America is freaking out about Wellington Paranormal

American TV critics are struggling to understand the gentle Kiwi-ness of New Zealand ghost cop show Wellington Paranormal.

One tells viewers to turn on subtitles. Another makes the bold assertion the Kiwi TV show could reverse decades of US police brutality. A third suggests Marmite might have somehow been involved in its creation. Just one day after its US debut, it’s fair to say Americans are freaking out about Wellington Paranormal.

“It’s been absolutely insane,” says Mike Minogue, one of the show’s leads who, alongside co-star Karen O’Leary and showrunner Jemaine Clement, spent yesterday reading coverage while live-tweeting the show’s US premiere. “We get stuff sent through and it’s (from the) New York Times, Rolling Stone. It’s absolutely phenomenal the coverage it’s been getting.”

But do they get it? In season one of Wellington Paranormal, Minogue and his partner, Karen O’Leary, investigate a cow stuck in a tree. In season two, a taniwha devours their sidekick, Constable Parker. Later on, the pair, who specialise in solving paranormal cases, meet a ghost from the 1930s while policing horn tooting in Mt Victoria Tunnel.

In short, Wellington Paranormal is about as Aotearoa as a TV show can get. Meat goes missing through a vortex at a backyard summer barbecue. Cuba Mall’s bucket fountain makes regular appearances. A 1980s Nissan 300ZX is haunted by the ghost of a boy racer. Local reality show Police Ten/7 is clearly a huge influence.

In America, two episodes are airing a week on the CW Network and streaming via HBO Max. Could the show’s hyper-localised humour – which sprung from the comedy minds of Clement and his regular collaborator Taika Waititi and, specifically, from their 2014 vampire mockumentary What We Do in the Shadows – get lost in translation?

Yes, says Minogue, the actor who has played his namesake, Constable Mike Minogue, for three seasons, a Christmas special and a series of Covid-19 advertisements. “It’s pretty out of it,” he says. “Some of the stuff they’re just going to be wondering, ‘What the fuck’s going on?'”

Some US critics already think exactly that. With Waititi and Clement’s names attached to the show, big name publications have been reviewing Wellington Paranormal, perhaps expecting something a little closer in tone to What We Do in the Shadows, the US-set spinoff series.

It’s led to some odd critiques. “More deadpan than laugh-out-loud funny, ‘Wellington’ will require some American viewers to turn on closed captions, as the New Zealand accents pose a significant barrier to entry/comprehension,” warns Pittsburgh Tribune-Review critic Rob Owen.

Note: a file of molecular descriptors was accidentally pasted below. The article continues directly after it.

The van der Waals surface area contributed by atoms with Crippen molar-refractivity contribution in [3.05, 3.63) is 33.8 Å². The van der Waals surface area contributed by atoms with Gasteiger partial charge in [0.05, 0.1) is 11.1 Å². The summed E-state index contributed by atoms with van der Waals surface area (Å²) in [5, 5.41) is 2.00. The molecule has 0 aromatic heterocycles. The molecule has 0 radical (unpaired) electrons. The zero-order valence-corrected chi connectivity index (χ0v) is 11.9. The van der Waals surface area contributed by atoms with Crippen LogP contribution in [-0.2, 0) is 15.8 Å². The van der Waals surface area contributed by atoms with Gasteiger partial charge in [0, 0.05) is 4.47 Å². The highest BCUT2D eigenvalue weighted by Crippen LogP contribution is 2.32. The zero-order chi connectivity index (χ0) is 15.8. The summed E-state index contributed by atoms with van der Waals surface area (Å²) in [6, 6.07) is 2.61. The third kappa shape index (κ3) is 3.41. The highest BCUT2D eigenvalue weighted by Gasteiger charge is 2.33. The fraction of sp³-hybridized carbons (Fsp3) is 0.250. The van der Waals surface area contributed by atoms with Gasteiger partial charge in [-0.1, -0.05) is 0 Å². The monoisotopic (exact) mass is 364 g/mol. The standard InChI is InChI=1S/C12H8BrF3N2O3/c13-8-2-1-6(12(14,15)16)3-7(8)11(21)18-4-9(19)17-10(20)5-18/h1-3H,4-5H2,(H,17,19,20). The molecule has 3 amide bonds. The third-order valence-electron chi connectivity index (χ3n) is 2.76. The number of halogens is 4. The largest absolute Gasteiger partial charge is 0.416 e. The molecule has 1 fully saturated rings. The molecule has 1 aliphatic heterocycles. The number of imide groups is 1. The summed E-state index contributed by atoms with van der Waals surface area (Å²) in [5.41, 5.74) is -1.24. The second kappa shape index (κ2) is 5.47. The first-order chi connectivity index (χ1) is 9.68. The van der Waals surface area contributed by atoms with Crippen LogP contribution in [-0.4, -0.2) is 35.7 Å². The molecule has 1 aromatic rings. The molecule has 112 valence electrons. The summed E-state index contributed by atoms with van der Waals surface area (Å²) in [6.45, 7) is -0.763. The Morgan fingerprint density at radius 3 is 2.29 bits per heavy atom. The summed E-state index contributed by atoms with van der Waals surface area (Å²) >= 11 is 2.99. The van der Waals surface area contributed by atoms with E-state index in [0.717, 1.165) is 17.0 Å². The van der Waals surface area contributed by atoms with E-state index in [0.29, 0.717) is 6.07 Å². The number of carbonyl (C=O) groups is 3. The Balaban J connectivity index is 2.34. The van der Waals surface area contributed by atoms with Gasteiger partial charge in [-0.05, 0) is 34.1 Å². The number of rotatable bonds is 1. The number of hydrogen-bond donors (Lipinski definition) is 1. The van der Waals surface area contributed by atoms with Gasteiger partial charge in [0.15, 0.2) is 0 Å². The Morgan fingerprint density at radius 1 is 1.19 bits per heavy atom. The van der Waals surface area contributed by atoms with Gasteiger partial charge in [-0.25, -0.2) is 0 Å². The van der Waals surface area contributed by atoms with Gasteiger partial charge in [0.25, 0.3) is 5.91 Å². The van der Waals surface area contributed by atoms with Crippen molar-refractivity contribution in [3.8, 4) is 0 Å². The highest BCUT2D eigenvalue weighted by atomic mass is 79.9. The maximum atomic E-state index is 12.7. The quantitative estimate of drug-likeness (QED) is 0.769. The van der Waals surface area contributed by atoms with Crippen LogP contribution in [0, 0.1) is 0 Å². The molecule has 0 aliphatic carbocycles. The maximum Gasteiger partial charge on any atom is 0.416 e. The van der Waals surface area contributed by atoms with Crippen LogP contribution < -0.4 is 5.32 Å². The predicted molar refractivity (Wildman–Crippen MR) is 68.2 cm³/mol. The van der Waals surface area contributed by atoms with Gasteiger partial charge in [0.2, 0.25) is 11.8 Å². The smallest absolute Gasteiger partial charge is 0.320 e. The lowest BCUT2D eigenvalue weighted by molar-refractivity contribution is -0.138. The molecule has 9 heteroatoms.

“I saw that one,” says Minogue when I call to ask him about it. Turning on subtitles seems extreme, but he suggests it might be a good idea. “There’s probably some truth in that,” he says. “I was watching the first episode today. Some of this stuff is going to be pretty tough (for) the American viewer.”

But Minogue cautions that subtitles might not go far enough. “You can put it into subtitles, but I still don’t know if people will know what we’re talking about … the local phrases and things. They’re going to need to be able to go to a New Zealand-specific thesaurus to get the definitions.”

Minogue and O’Leary in Rolling Stone

Many critics have been complimentary. “Brilliant,” says The Guardian. “Our favourite comedy of the summer,” says Gizmodo. The Gazette calls it “unique, bold and flat out funny”. “It’s the kind of comedy that demands your full attention, because the best jokes often involve things happening in the background,” says Rolling Stone.

Some have been a little ruder. “Wellington Paranormal’s loose relationship with reality ends up lending the project a certain airlessness,” quipped Variety. “It’s silly, fun and occasionally astute, even when it isn’t trying,” wrote The Wrap. “The waggish, winking zaniness of Wellington Paranormal allows it to transcend its outdated elements,” says Slant Magazine.

Others, however, have been flat out weird. “It mostly looks cheap enough that it might have been bankrolled entirely in Marmite,” suggests The Hollywood Reporter. Huh? “That doesn’t even make sense as a sentence,” laughs Minogue. “Do they mean, ‘Was it funded by billions of dollars by Marmite?’ No.”

Amidst all of the coverage, there’s one review that stands out above all the others. It’s from Polygon. In it, reviewer Samantha Nelson suggests Wellington Paranormal could be “reverse copaganda” – meaning Minogue and O’Leary’s hapless cops could help reduce the effects of decades of police racism and brutality in the US.

“It certainly helps that the New Zealand police officers are much less threatening than their US equivalents,” argues Nelson. “They’re only armed with tasers, which they turn on each other far more than they hit anyone else. But beyond the Keystone Cops-style gags, the show’s writers relentlessly mock the effectiveness of policing.”

I had to ask Minogue: could two bumbling Kiwi paranormal investigators who started out with bit parts in a 2014 vampire mockumentary single-handedly change the image of policing in America? Are Mike Minogue and Karen O’Leary US police saviors?

Erm, no. “I don’t think any of us have that kind of power,” he says. “That would be an amazing feat (but) I don’t think a sitcom from New Zealand is the thing that saves the day. I think it’s going to take more than that (to undo) a sustained couple of centuries of work.”

There’s a pause, and Minogue has another think about it. “We’ll see though,” he says, as deadpan as his TV cop character who’s just witnessed a ghost. “You never know.”

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